Students negotiating the issue of “City and climate change” presented their research data regarding impact factors and issues. They focused on industry responsibility and our daily habits in terms of energy consumption as basic factors that affect climate change. Towards this aim they stressed the need for heavy legislation that would oblige industries to use more renewable and environmentally friendly sources of energy and improve their infrastructure by placing filters. They claimed storing carbon dioxide below ground so as not be released into the atmosphere as it is one of the most active greenhouse gases. Furthermore, they stressed the need for increasing mass transportation by creating bus lanes, greater timetable consistency, reduction in fares and the general implementation of the BRT (BUS RAPID TRANSPORT). They also suggested the development of bike lanes and reduction of vehicles in inner cities by introducing a ‘green ring’ limitation and/or free access only by vehicles using alternative means of combustion such as ''green'' gasoline. Another important issue that was raised was the promotion of alternative domestic energy consumption (eg. wind, solar, nuclear, energy producing waves and geothermal). It was claimed that green loans and financial relief could motivate citizens to convert their houses into bio-climate; with better insulation to maintain the temperature, stained in light colors to absorb less radiation and use energy class A devices. It was stressed that environmental experts’ contribution is required in order to change the current scenery of big European cities into more environmentally friendly spaces by restructuring them to comply with the environmental requirements of today. In addition, urban growth should be promoted and campaigns for raising citizens’ awareness on climate change factors, impact and solutions (eg. recycling and using electricity more wisely, etc.) should be conducted.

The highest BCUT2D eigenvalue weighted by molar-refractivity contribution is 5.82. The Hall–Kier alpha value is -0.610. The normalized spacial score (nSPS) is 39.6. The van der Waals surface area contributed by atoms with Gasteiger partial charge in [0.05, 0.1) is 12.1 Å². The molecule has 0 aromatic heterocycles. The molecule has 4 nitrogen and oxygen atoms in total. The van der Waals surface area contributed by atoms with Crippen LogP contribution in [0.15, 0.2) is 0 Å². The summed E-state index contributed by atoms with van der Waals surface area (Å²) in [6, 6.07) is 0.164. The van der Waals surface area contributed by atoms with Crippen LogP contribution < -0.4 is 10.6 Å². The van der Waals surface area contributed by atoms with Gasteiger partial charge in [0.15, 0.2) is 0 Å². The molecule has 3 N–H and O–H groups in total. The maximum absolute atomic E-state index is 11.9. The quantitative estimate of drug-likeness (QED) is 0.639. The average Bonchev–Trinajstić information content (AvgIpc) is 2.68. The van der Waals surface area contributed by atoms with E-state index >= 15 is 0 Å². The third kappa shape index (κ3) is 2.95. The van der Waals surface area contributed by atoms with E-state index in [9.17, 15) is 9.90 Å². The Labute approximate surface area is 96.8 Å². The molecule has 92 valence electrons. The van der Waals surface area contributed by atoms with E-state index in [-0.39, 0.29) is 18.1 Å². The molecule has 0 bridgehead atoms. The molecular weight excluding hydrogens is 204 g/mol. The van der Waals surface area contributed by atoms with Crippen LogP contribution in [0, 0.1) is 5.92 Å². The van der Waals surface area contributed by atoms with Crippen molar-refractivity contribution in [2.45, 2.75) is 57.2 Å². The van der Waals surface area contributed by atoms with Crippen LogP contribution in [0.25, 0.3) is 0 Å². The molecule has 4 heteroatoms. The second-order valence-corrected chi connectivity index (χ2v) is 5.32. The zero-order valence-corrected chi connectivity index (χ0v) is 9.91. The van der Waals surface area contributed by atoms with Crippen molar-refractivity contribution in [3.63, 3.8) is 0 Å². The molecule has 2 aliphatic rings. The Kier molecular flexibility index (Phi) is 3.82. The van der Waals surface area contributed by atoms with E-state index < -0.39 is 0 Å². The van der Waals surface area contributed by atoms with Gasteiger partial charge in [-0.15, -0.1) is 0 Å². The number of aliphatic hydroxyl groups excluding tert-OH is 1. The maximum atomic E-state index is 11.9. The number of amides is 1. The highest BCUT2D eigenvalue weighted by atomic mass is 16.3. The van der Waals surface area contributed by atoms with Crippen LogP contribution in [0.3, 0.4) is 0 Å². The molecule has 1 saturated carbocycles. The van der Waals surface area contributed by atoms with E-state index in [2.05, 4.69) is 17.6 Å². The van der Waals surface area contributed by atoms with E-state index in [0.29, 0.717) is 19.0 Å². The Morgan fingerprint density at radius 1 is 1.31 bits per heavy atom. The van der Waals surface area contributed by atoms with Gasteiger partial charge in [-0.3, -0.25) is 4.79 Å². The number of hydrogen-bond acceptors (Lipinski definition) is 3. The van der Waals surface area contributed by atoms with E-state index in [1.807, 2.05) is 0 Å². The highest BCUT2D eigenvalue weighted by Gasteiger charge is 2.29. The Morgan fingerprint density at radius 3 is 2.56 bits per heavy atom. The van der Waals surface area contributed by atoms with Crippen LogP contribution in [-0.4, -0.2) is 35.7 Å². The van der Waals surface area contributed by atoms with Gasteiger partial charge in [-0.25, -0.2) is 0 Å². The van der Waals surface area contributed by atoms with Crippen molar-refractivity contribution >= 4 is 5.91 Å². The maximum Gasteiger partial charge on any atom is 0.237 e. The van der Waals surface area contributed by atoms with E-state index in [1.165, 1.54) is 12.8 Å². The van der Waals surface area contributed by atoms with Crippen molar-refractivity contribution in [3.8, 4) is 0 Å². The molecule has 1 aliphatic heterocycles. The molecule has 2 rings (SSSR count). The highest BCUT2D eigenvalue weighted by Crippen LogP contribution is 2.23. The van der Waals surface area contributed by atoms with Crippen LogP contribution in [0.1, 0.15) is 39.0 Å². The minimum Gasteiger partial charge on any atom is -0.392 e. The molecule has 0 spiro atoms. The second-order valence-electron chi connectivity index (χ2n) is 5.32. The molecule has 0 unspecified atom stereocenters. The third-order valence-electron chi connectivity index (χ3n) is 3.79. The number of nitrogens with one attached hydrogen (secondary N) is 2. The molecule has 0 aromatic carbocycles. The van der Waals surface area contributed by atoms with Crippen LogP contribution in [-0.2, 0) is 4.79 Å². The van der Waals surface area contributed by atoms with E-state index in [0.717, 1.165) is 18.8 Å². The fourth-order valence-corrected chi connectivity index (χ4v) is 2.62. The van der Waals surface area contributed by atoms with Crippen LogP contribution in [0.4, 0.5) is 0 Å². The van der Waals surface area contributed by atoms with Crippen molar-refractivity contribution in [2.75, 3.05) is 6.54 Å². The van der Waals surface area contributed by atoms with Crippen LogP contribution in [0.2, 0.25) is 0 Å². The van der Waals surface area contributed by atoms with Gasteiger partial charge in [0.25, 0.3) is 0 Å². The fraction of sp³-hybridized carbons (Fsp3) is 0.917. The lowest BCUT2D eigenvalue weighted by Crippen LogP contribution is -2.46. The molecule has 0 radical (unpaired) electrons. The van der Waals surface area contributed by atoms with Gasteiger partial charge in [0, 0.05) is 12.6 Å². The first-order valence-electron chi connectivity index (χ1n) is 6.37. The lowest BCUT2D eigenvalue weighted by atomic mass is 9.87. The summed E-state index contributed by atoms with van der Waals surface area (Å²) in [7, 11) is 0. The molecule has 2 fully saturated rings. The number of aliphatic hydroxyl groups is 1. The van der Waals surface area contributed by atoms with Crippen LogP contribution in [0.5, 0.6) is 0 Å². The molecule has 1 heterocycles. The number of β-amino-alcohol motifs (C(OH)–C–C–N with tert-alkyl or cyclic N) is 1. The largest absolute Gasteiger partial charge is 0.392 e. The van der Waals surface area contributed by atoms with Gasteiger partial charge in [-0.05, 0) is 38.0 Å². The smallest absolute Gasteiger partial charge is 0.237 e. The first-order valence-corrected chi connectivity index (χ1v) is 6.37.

The subtopic ‘Energy efficient houses and flats’ engaged students in researching ways that could facilitate and enable already existing buildings to save energy. The students suggested converting an existing conventional house into an energy effective one with the use of traditional natural and energy resources, involving placements of shades, greenhouses and airways, replacement of windows and frames, adding insulation materials and passive systems outside the building or conversion of constructive components into passive, adding external shading devices and use and exploitation of local rocks. They also stressed the need for state assistance with relevant legislation in which the state could adopt a policy of motives adopted by municipalities for underground infrastructure of roads to melt ice, a 70% governmental grant for energy loans, tax allowance up to 300Є and providing subsidized banking programs. Finally, the students proposed the construction of floating energy effective houses or settlements in the shape of a hive and the application of mirror mechanisms to reflect the solar energy. This type of houses would use passive heating, by exploiting the temperature stability of the sea, but also active heating systems, by exploiting environmentally friendly energy sources, such as the sun, the wind and the sea waves. They also elaborated on the possibility for waste treatment and providing water from desalination. As for the mirror mechanisms, these would use a meteorological system to inform the direction of the mirrors and a sensor mechanism to change the direction of the mirrors and shades. These houses would not only have low-energy impact for the environment but they could also be used as tourist attractions and in this way they could contribute to the tourist development as well.